Here in Lower Hutt, New Zealand we enjoy good growing conditions for a wide range of vegetables and fruit. Summer temperatures get up into the late 20s celsius if you are lucky (early 80's fahrenheit) and it only snows about once every 10-20 years. Last winter was one of those rare times we had snow on the ground. I was so captivated by such an unusual spectacle that I just about lost my fingers to frostbite before taking cover inside.
The snowstorm didn't do my winter vegetables any favors and we were buying leeks, broccoli and cauliflower from the supermarket for a while after that. But the biggest disappointment this season has been the lack of what I would call a proper summer.
Our spring usually begins in September, which is when I start raising summer seedlings indoors. But the middle of spring came and went and night time temperatures were still regularly dipping below freezing. I was not going to risk planting out my tender tomato, capsicum, eggplant and pumpkin plants.
Temperatures finally started to warm up as the start of summer approached, and so everything went into the ground. I also began sowing seeds directly into the ground including carrots, potato tubers, parsnips and salad greens. These crops did alright and we have been enjoying potatoes, carrots, salad greens, and other more hardy vegetables over the last few weeks. But my summer seedlings struggled to get going because average temperatures were still well below normal. Every few days a cold wind would blow through and my tomatoes in particular just didn't want to grow.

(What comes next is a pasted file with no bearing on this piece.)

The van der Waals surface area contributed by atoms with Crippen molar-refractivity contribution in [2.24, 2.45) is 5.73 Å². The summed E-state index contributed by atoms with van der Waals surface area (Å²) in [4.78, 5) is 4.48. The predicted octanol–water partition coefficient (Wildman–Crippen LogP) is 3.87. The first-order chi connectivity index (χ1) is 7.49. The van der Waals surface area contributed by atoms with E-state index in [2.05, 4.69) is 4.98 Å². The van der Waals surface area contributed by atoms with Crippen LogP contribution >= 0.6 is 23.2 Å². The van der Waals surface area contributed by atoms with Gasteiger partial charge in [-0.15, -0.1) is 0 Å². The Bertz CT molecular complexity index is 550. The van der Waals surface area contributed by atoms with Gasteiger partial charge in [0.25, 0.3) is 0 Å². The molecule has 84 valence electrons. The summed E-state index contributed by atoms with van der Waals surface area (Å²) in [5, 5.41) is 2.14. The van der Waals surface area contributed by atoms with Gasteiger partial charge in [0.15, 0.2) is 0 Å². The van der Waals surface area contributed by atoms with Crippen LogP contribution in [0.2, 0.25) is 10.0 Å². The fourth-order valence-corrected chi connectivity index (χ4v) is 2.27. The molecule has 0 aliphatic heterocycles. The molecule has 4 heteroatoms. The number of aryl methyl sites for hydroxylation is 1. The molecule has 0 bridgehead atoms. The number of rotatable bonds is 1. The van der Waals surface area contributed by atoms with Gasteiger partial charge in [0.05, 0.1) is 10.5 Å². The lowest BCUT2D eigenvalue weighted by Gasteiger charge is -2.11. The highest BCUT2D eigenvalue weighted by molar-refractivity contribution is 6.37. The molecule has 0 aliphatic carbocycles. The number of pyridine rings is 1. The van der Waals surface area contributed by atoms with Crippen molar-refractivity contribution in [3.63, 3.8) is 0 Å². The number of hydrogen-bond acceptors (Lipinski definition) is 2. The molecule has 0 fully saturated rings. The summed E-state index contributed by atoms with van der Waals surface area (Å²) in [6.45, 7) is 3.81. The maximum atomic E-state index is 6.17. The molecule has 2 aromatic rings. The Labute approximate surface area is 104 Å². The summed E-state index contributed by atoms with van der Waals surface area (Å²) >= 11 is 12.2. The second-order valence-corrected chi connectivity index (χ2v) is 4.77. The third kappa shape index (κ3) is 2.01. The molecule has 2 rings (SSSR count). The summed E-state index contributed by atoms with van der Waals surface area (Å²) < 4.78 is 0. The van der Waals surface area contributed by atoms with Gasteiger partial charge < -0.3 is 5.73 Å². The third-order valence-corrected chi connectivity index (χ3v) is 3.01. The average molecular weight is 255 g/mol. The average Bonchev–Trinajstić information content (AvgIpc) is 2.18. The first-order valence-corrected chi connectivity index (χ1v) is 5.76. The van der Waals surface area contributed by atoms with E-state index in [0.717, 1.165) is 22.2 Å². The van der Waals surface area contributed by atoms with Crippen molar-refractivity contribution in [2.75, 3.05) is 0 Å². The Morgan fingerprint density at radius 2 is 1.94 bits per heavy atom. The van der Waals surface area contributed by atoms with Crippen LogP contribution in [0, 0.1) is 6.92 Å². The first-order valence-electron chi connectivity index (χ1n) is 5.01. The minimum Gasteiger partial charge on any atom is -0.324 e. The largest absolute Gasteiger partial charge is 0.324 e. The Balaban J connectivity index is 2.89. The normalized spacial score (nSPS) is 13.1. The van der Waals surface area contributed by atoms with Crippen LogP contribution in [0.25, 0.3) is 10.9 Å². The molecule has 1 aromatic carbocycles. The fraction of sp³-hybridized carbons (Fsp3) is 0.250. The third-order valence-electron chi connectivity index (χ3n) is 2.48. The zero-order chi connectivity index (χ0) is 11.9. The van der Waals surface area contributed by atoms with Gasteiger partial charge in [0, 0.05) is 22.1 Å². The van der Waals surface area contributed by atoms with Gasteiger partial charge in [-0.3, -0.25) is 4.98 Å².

From mid-summer the tomato plants finally began to take off, but they haven't come to much. I planted about 30 plants this year but I have only harvested a couple of bags of tomatoes and we are now heading into autumn. I remember one year I only planted four plants and we got several bags off them!
We try and grow organically, or as close to organic as we can manage. One thing with growing organically is that conditions need to be as close to perfect as possible. Sprays and chemical fertilizers can help boost plants which might otherwise have succumbed to pests, diseases, or poor growing conditions.
The appalling growing conditions this season have left my tomatoes open to any number of fungal diseases. It is not clear from the photo, but the bugs have got to many of the fruit that managed to form properly.
In a normal season I get so many fruit that I don't mind if the bugs get to some. Our chickens get to enjoy the fruit that we throw out. But this year I've been cutting bug holes out of fruit and trying to salvage anything edible.
We won't even mention my capsicums and eggplants, I'm still hoping to get at least one fruit before the frost kills them.
What can we learn from this experience?
Lessons from the summer of 2010:
- Growing your own can sometimes be a bit hit and miss, especially if you are trying to go organic. You have to accept the occasional failure and move on from it.
- If a plant is failing to produce, cut your losses and pull it out. It is better to try again with something appropriate to the season than have unproductive plants taking up space.
- The weather is the biggest variable in gardening. We take our modern food system for granted but people in ancient times lived and died by weather patterns.
If you have had a bad season, don't give up. Learn from it and try again next year.